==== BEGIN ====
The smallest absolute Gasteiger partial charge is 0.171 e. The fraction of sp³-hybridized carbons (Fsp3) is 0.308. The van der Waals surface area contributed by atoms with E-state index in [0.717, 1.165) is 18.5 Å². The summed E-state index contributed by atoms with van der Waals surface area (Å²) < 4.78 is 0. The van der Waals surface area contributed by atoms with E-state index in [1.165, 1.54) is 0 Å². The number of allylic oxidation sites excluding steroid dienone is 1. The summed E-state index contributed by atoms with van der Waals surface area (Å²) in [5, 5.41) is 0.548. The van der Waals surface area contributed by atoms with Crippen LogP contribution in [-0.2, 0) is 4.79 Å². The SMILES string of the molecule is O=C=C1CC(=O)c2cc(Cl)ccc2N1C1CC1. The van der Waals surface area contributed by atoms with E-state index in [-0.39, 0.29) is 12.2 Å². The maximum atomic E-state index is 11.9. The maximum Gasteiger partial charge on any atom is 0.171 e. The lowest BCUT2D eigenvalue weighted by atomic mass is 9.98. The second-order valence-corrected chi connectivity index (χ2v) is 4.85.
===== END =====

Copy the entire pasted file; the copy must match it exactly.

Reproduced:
The smallest absolute Gasteiger partial charge is 0.171 e. The fraction of sp³-hybridized carbons (Fsp3) is 0.308. The van der Waals surface area contributed by atoms with E-state index in [0.717, 1.165) is 18.5 Å². The summed E-state index contributed by atoms with van der Waals surface area (Å²) < 4.78 is 0. The van der Waals surface area contributed by atoms with E-state index in [1.165, 1.54) is 0 Å². The number of allylic oxidation sites excluding steroid dienone is 1. The summed E-state index contributed by atoms with van der Waals surface area (Å²) in [5, 5.41) is 0.548. The van der Waals surface area contributed by atoms with Crippen LogP contribution in [-0.2, 0) is 4.79 Å². The SMILES string of the molecule is O=C=C1CC(=O)c2cc(Cl)ccc2N1C1CC1. The van der Waals surface area contributed by atoms with E-state index in [-0.39, 0.29) is 12.2 Å². The maximum atomic E-state index is 11.9. The maximum Gasteiger partial charge on any atom is 0.171 e. The lowest BCUT2D eigenvalue weighted by atomic mass is 9.98. The second-order valence-corrected chi connectivity index (χ2v) is 4.85.